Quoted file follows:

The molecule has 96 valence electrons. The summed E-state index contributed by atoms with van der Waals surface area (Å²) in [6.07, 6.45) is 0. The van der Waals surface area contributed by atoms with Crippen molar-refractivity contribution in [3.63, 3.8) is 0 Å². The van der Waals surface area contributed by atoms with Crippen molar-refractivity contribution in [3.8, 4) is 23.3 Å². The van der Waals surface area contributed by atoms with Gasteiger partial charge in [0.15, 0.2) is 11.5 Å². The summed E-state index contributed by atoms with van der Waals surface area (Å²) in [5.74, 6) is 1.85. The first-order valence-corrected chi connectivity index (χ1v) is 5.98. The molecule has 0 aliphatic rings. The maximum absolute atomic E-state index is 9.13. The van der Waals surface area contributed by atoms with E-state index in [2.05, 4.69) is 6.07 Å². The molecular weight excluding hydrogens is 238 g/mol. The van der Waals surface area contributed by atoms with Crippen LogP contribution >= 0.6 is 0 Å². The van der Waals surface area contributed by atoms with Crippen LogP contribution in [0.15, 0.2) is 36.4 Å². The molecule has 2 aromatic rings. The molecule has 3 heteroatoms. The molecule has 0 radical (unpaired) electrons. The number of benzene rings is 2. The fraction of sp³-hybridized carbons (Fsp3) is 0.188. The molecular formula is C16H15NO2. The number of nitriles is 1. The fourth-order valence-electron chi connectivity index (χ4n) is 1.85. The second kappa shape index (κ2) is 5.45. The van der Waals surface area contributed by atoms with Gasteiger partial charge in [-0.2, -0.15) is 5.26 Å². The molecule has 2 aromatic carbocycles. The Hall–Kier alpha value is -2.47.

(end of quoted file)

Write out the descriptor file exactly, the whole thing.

The molecule has 96 valence electrons. The summed E-state index contributed by atoms with van der Waals surface area (Å²) in [6.07, 6.45) is 0. The van der Waals surface area contributed by atoms with Crippen molar-refractivity contribution in [3.63, 3.8) is 0 Å². The van der Waals surface area contributed by atoms with Crippen molar-refractivity contribution in [3.8, 4) is 23.3 Å². The van der Waals surface area contributed by atoms with Gasteiger partial charge in [0.15, 0.2) is 11.5 Å². The summed E-state index contributed by atoms with van der Waals surface area (Å²) in [5.74, 6) is 1.85. The first-order valence-corrected chi connectivity index (χ1v) is 5.98. The molecule has 0 aliphatic rings. The maximum absolute atomic E-state index is 9.13. The van der Waals surface area contributed by atoms with E-state index in [2.05, 4.69) is 6.07 Å². The molecular weight excluding hydrogens is 238 g/mol. The van der Waals surface area contributed by atoms with Crippen LogP contribution >= 0.6 is 0 Å². The van der Waals surface area contributed by atoms with Crippen LogP contribution in [0.15, 0.2) is 36.4 Å². The molecule has 2 aromatic rings. The molecule has 3 heteroatoms. The molecule has 0 radical (unpaired) electrons. The number of benzene rings is 2. The fraction of sp³-hybridized carbons (Fsp3) is 0.188. The molecular formula is C16H15NO2. The number of nitriles is 1. The fourth-order valence-electron chi connectivity index (χ4n) is 1.85. The second kappa shape index (κ2) is 5.45. The van der Waals surface area contributed by atoms with Gasteiger partial charge in [-0.2, -0.15) is 5.26 Å². The molecule has 2 aromatic carbocycles. The Hall–Kier alpha value is -2.47.